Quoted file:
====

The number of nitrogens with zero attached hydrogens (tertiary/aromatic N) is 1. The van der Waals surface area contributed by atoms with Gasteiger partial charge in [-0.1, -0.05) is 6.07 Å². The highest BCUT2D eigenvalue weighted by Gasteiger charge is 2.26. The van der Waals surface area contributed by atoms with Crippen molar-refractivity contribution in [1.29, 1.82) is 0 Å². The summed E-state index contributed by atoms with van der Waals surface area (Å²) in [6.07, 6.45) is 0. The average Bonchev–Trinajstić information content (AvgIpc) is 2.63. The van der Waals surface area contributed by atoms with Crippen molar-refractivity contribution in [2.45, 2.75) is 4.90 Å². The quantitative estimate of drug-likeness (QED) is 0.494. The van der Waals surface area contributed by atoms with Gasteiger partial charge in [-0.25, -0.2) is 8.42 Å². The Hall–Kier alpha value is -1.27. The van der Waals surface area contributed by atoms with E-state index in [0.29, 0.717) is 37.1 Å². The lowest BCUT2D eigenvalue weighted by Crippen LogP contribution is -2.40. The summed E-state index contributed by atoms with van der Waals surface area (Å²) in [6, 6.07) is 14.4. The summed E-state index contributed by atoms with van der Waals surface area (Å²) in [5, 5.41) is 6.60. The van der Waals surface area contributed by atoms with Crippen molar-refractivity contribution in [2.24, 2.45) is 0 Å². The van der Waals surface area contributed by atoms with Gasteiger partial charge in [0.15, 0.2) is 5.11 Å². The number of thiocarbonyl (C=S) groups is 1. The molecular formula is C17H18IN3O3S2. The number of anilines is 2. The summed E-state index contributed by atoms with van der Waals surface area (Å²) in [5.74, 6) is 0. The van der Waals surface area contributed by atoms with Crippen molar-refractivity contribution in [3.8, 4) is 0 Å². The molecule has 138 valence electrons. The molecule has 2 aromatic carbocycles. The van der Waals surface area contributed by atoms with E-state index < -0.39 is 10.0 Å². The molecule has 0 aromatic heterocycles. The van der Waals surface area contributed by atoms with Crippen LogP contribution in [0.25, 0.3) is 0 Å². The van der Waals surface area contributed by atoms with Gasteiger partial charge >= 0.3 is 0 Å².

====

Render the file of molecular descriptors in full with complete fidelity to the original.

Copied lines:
The number of nitrogens with zero attached hydrogens (tertiary/aromatic N) is 1. The van der Waals surface area contributed by atoms with Gasteiger partial charge in [-0.1, -0.05) is 6.07 Å². The highest BCUT2D eigenvalue weighted by Gasteiger charge is 2.26. The van der Waals surface area contributed by atoms with Crippen molar-refractivity contribution in [1.29, 1.82) is 0 Å². The summed E-state index contributed by atoms with van der Waals surface area (Å²) in [6.07, 6.45) is 0. The average Bonchev–Trinajstić information content (AvgIpc) is 2.63. The van der Waals surface area contributed by atoms with Crippen molar-refractivity contribution in [2.45, 2.75) is 4.90 Å². The quantitative estimate of drug-likeness (QED) is 0.494. The van der Waals surface area contributed by atoms with Gasteiger partial charge in [-0.25, -0.2) is 8.42 Å². The Hall–Kier alpha value is -1.27. The van der Waals surface area contributed by atoms with E-state index in [0.29, 0.717) is 37.1 Å². The lowest BCUT2D eigenvalue weighted by Crippen LogP contribution is -2.40. The summed E-state index contributed by atoms with van der Waals surface area (Å²) in [6, 6.07) is 14.4. The summed E-state index contributed by atoms with van der Waals surface area (Å²) in [5, 5.41) is 6.60. The van der Waals surface area contributed by atoms with Crippen molar-refractivity contribution in [2.24, 2.45) is 0 Å². The van der Waals surface area contributed by atoms with Gasteiger partial charge in [0.15, 0.2) is 5.11 Å². The number of thiocarbonyl (C=S) groups is 1. The molecular formula is C17H18IN3O3S2. The number of anilines is 2. The summed E-state index contributed by atoms with van der Waals surface area (Å²) in [5.74, 6) is 0. The van der Waals surface area contributed by atoms with Crippen molar-refractivity contribution in [3.8, 4) is 0 Å². The molecule has 138 valence electrons. The molecule has 2 aromatic carbocycles. The van der Waals surface area contributed by atoms with E-state index < -0.39 is 10.0 Å². The molecule has 0 aromatic heterocycles. The van der Waals surface area contributed by atoms with Crippen LogP contribution in [0.25, 0.3) is 0 Å². The van der Waals surface area contributed by atoms with Gasteiger partial charge >= 0.3 is 0 Å².